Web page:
The Letter that Stole my Joy

Today’s post is late. I had it ready, but as I’m still settling into my new job and I was exhausted when I came home last night, so I forgot. But, here it is 🙂

I’m changing up my Saturday schedule a little. With the new job and other things in my life, I’m having a hard time cranking out a story each week. So I will plan on posting a story on the first and third Saturdays.

Without further ado, here’s today’s post…

 

Last week I received one of those slips from the post office that an item needed my signature for delivery. It gave no information about what was in the package, but was marked as a letter with a return receipt for merchandise, and that I had to sign for it in person.

Since I wasn’t expecting anything and I haven’t purchased anything recently, I had no idea what this could be.

I found the slip on Tuesday night and had to be at meetings out of town the next day, so it was Thursday before I could get to the post office to solve the mystery.

The thing about me is that I hate surprises like this. If there had been a package of fun stuff in my mail box that would be great, but knowing there’s something there and not knowing what it is makes me crazy. My siblings can tell you how bad I was at Christmas time, and sometimes still am!

For a day and a half, this dilemma meandered through my brain poking and prodding at odd times. I woke up in the middle of the night and considered what it might be. On my drive out of town the next day, I pondered what it could be.

I posted on Facebook hoping the person who sent it would come forth. I called my dad and asked if he’d bought anything for me. I texted my siblings. I told several friends on Wednesday.

No one knew anything about this. My mind went to the worst.

ceramics-490822_1280_CC0Truth is, it worried me that I didn’t know what this whole thing was about. I tried to let it go, but it kept coming back to me.

Finally on Thursday, I had the time and went to the post office. The post office clerk presented a simple envelope bearing the name of my doctor’s office.

No merchandise, no gift. Nothing but a simple reminder of a needed appointment.

Apparently the wrong box got marked. A mistake. And it drove me nuts for too many hours.

In the midst of my worry the words of Philippians 4:6 came to mind.

These situations are worrisome because I forget that the Lord has everything under control. He knew what was in that envelope and if it was meant to harm me.

I often forget that this is the case with the Lord. He knows. He’s got this. My worrying about it changed nothing. The only thing it accomplished was to steal my joy.

It was just a letter in the mail, but it taught me a lesson. One that I often need to hear. It reminded me that no matter how mature in Christ I think I am, there are still things that I allow to draw me away from his love and presence.

Dirk’s Destiny

Dirk strode up the driveway, past the cat sunning itself in the front window, tail sweeping back and forth in slow motion like a conductor in a symphony only he could hear. On the porch, Dirk thumped the front door several times with his fist. He cocked his ear, listening for signs of life inside. His stomach rumbled with nervousness. He fiddled with the empty computer bag slung across his torso.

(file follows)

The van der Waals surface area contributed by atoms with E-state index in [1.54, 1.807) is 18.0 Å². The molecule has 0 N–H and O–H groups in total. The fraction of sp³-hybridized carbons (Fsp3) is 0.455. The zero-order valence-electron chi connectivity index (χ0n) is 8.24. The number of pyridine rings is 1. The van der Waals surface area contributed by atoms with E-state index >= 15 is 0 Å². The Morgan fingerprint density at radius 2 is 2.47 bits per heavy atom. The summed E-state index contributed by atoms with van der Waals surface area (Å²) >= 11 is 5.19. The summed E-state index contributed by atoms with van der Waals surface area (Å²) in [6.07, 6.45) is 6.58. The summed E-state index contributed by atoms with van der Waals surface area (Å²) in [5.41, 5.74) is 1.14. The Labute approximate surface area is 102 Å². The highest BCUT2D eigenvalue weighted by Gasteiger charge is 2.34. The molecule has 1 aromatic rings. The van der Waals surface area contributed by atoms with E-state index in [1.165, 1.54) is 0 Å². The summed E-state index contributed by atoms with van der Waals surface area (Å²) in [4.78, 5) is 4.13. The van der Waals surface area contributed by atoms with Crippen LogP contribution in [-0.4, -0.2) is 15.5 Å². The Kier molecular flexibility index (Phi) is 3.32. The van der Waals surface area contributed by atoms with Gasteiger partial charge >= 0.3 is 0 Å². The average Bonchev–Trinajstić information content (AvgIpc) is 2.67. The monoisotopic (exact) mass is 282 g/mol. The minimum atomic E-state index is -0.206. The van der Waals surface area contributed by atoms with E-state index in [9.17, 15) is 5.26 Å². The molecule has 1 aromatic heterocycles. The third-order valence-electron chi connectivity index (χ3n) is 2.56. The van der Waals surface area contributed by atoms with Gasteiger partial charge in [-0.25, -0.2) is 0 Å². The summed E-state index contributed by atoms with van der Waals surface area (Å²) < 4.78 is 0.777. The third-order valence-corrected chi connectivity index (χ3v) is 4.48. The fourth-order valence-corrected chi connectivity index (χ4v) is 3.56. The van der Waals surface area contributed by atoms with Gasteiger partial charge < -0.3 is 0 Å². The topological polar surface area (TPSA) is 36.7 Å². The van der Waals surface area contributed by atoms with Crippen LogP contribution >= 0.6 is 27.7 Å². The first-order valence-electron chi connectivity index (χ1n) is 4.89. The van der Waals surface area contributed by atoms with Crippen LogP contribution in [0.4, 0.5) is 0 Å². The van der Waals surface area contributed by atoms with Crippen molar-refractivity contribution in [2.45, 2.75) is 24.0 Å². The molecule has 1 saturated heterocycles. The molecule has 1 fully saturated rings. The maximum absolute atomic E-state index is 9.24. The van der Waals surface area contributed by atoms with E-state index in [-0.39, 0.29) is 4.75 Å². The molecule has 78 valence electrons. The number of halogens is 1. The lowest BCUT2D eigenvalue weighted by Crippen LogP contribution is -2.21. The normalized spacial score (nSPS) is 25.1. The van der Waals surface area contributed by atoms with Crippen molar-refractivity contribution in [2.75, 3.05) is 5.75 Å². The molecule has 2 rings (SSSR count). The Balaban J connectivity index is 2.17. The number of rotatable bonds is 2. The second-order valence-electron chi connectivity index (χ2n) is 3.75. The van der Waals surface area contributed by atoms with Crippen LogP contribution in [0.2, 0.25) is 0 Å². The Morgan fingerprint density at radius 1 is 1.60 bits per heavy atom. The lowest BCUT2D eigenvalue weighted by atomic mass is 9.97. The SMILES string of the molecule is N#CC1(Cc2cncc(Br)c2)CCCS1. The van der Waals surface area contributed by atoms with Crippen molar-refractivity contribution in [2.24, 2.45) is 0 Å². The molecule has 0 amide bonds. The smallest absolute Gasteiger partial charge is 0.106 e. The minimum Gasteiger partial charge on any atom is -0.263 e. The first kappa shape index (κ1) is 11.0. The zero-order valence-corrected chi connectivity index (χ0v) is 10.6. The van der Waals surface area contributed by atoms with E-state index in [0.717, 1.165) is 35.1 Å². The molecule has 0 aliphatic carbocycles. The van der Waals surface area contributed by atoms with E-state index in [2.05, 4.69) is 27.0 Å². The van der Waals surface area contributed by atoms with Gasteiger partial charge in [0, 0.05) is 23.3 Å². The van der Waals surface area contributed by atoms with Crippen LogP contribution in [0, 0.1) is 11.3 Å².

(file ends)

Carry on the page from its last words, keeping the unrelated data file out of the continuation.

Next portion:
Around the back of the house, his buddy Jim would be checking for a possible entrance into the house. Dirk’s little nondescript pickup with the camper cover sat in the alley, tucked in next to a bush to keep it from view of the street. Today could be the day.

The phone in Dirk’s pocket chirped. He pulled it out. It was the all clear from Jim. Time to meet his destiny.

Jim kept telling him the big haul was their destiny. Dirk wasn’t so sure, but didn’t think Jim would lead him astray. Thoughts of being used because he had a vehicle fought with the desire to be part of something for once in his life. Dirk focused on the door willing the thoughts to shut up and go to their own corners of his brain.

After a few minutes the front door opened and Dirk slipped inside. They did a quick check of all the rooms to make sure no one was home.

Jim pushed open the door to the master bedroom. Dirk’s breath caught in his throat. There in the chair by the window was an elderly lady. Eyes closed. Perfectly still. They watched for a few moments until Jim crept slowly over to the chair. He poked the woman’s arm. Nothing.

coffer-281253_1280_CC0“The old broad is dead.” Jim crowed the words and moved into the walk-in closet. “Bingo, I found the safe. You get the jewelry. I’ll get this sucker open.”

Dirk went to the dresser and lifted the lid on the jewelry box. The heavy wood was inlaid with a single rose. It reminded him of his grandma, God rest her soul. She’d be so disappointed in him.

Jim’s voice came from the closet, “I can’t believe we got lucky enough that she’s dead. Who knows how long before anyone realizes we cleaned her out. By that time we’ll have made our fortune.”

A shiver prickled the skin of Dirk’s neck as he grabbed a handful of rings and necklaces and dumped them into the computer bag. The sooner this was done, the better.

Behind him a whisper of movement grabbed Dirk’s attention. Before he could turn he felt something hard pressing into his back.

“The old broad’s not dead, but if you don’t get your paws off my jewelry, you will be.”

Fear mixed with the smell of denture cream and talcum powder. Dirk tried to suck in air, but the world grayed around the edges. As he slipped into darkness he heard her crackly voice, “Sheesh, I didn’t even shoot you, coward.”

The Enemy of Creativity

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Sylvia Plath once said that the worst enemy of creativity is self doubt. Such truth in these words. I’ve been dancing with self doubt for many years, and let me tell you, he’s a lousy partner.